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benhall.1 wrote:
PB+J wrote:
Plugging away, learning a tune a week or so. I set out to learn "the Kesh" and came across Shannon Heaton teaching "The Spring Well," which as she points out is closely related to "the Kesh."

And so I consult my O'Neills and there it is. Charming!

The thing that is nagging at me is the difference between it and versions of the Kesh that I've listened to. I like "the Spring Wells" better, and it seems easier to play to me, maybe: it speaks to a different era? I'm not sure why. The descent to an F# in the first line? The C Nat in the B section? (I find it hard to play the C nat and keep wanting to make it sharp) The less aggressive second register?

Is there a general trend or fad in the evolution of tunes?

Where is "The Spring Well" in O'Neill's? Can you point me to which O'Neill's collection and which page or number it is? I'm having difficulty finding it. I only know of the Finbarr Dwyer tune, a reel, of that name.



P. 57 of the Krassen edition

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PostPosted: Tue Aug 07, 2018 9:43 am 
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Mr.Gumby wrote:
benhall.1 wrote:
Where is "The Spring Well" in O'Neill's? Can you point me to which O'Neill's collection and which page or number it is?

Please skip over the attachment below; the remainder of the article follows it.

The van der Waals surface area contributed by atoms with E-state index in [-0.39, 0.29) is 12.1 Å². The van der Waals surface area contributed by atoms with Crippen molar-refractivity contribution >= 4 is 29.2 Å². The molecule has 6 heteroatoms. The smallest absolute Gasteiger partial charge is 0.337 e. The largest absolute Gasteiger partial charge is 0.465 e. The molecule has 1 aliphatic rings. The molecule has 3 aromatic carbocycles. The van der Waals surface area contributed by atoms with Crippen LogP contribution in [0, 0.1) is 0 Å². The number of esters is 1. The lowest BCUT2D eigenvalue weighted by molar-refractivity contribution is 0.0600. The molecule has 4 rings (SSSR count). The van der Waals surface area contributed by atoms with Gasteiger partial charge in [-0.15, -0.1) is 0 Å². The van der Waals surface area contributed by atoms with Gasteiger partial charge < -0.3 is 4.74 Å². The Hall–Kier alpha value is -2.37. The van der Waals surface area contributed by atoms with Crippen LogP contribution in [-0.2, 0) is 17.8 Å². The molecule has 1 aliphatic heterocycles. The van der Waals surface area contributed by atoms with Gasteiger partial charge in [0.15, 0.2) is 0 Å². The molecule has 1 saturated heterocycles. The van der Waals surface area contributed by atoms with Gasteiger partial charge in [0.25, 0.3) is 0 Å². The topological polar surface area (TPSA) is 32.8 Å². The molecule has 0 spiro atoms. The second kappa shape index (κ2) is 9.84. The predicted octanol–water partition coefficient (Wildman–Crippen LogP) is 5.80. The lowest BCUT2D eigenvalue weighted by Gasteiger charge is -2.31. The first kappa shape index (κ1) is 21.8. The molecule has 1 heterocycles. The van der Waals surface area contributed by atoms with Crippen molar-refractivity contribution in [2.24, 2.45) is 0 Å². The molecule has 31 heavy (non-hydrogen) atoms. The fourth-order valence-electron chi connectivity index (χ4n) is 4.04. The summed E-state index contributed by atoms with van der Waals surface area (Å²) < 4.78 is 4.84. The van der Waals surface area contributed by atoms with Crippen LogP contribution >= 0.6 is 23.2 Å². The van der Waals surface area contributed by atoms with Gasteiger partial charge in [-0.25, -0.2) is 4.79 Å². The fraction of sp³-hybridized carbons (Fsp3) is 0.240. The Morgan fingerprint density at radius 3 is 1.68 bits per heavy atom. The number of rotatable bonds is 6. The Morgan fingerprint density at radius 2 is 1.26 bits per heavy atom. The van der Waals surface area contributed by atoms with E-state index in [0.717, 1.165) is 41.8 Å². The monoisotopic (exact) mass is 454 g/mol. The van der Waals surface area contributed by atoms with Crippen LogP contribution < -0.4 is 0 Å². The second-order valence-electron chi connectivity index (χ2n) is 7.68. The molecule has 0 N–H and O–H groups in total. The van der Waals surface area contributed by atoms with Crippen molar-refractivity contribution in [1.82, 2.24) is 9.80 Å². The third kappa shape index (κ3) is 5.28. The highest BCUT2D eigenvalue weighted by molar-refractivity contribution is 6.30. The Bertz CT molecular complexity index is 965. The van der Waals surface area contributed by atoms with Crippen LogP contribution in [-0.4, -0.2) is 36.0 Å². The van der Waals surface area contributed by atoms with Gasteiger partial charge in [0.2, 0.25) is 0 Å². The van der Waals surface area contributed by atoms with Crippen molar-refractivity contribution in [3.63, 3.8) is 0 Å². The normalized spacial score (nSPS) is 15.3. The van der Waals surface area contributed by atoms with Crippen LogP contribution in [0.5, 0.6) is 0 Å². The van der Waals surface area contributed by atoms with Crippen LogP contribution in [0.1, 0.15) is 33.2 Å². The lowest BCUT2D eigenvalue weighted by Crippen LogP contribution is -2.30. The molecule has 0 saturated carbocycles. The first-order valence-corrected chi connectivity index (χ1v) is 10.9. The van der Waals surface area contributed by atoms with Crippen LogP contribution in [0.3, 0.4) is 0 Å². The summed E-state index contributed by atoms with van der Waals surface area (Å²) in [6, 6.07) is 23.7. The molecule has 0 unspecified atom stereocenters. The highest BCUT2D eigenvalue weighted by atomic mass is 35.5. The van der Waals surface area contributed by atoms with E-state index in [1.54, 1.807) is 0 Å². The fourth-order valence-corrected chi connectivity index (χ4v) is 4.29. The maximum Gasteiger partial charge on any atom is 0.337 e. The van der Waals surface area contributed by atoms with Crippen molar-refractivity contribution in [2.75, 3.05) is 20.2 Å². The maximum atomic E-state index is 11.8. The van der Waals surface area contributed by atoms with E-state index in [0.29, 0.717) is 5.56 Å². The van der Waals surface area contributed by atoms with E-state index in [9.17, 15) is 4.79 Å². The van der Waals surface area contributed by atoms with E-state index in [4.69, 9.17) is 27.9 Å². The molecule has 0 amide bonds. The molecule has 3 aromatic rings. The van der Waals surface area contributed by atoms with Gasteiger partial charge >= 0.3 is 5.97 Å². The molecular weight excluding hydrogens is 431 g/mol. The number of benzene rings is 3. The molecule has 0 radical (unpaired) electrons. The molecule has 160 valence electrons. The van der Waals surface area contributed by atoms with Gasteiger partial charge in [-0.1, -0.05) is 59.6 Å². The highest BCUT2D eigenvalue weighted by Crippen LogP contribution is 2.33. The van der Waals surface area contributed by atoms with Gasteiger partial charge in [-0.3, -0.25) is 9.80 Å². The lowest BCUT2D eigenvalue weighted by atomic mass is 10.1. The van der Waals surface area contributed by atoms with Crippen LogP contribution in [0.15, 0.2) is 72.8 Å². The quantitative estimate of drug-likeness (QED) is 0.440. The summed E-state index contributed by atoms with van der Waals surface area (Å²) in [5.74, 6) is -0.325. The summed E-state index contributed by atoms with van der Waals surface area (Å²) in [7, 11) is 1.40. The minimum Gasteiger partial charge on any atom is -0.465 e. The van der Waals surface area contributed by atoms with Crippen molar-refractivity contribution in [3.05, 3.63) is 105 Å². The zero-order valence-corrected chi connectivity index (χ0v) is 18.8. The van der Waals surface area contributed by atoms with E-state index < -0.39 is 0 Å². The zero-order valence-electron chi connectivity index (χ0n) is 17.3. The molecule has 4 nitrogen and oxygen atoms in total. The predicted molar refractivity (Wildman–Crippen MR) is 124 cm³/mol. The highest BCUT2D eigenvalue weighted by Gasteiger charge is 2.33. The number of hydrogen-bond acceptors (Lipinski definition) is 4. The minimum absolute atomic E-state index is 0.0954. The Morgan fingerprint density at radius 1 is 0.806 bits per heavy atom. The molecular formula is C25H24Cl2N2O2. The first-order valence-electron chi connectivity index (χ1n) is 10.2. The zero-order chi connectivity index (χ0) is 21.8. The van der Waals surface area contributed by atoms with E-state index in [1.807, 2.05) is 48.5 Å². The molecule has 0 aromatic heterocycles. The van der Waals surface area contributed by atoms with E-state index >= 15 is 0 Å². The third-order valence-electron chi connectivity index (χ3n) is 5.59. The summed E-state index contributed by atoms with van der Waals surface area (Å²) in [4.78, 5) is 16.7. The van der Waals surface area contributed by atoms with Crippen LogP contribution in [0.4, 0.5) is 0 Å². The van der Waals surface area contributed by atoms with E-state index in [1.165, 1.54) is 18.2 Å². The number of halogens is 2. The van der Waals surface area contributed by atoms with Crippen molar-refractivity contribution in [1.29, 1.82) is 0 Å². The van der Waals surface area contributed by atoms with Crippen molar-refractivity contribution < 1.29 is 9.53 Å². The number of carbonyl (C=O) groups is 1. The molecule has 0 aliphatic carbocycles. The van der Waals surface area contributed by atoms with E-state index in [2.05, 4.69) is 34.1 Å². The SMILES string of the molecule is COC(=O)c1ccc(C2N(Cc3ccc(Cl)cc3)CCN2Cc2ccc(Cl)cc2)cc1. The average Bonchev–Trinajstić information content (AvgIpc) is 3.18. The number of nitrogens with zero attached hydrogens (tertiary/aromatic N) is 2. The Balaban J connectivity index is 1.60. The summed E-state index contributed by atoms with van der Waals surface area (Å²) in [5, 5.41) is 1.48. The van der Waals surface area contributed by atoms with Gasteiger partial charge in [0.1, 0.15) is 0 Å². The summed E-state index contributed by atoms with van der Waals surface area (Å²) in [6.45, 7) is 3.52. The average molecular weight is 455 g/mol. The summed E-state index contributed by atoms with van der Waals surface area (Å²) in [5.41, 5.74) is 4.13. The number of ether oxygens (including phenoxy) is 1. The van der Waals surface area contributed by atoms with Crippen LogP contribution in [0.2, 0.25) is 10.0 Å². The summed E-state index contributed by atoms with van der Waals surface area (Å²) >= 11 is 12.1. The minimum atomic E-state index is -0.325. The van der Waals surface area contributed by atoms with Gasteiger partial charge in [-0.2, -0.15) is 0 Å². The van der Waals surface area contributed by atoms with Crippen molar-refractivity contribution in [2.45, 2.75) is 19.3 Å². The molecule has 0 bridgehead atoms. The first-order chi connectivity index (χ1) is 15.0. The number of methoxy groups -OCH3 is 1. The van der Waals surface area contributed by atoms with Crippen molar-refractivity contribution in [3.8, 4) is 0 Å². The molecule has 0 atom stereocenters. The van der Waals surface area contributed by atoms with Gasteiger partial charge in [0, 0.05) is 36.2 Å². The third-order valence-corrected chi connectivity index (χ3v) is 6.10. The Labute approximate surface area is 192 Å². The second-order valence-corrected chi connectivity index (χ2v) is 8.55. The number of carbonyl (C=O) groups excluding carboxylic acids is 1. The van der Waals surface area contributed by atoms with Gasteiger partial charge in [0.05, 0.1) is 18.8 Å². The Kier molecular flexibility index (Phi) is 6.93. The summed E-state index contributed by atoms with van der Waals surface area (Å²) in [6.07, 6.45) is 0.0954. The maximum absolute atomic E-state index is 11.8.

I don't think you'll find it in Chief O'Neil's works. There is, however, one in Krassen's collection (p.66). Not sure I'd call it a close version of the Kesh although I can see why someone would think that.


I can't speak to the age of both tunes although some would probably argue the Kesh's gapped scale (no C) could be an indicator of a great age. In fairness, the C in the second part of the Spring Well stands out like a sore thumb to my ear and if it were up to me I'd play a B instead.




Yes I keep trying to play a B, part of what's interesting about it


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PostPosted: Tue Aug 07, 2018 10:50 am 
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P. 57 of the Krassen edition


Must be a different edition from mine :D

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PostPosted: Tue Aug 07, 2018 11:32 am 
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NicoMoreno wrote:
https://tunearch.org/wiki/Spring_Well_(The)

no. 1080, p. 203 in O'Neill's Music of Ireland (aka 1850)

Well, that's a bit rubbish of me. I have a searchable index of the 1850 and the 1001 Gems, and I couldn't find it. It's there, right enough, though. Thanks NicoMoreno. :thumbsup:

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PostPosted: Tue Aug 07, 2018 11:46 am 
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I've just looked up The Kesh in The Fiddler's Companion. It appears to be, as these things go, a very old tune: The fiddler's Companion says that, "The first printed version appears to be in George Petrie’s 1850’s collection under the title “Tear the Callies.”"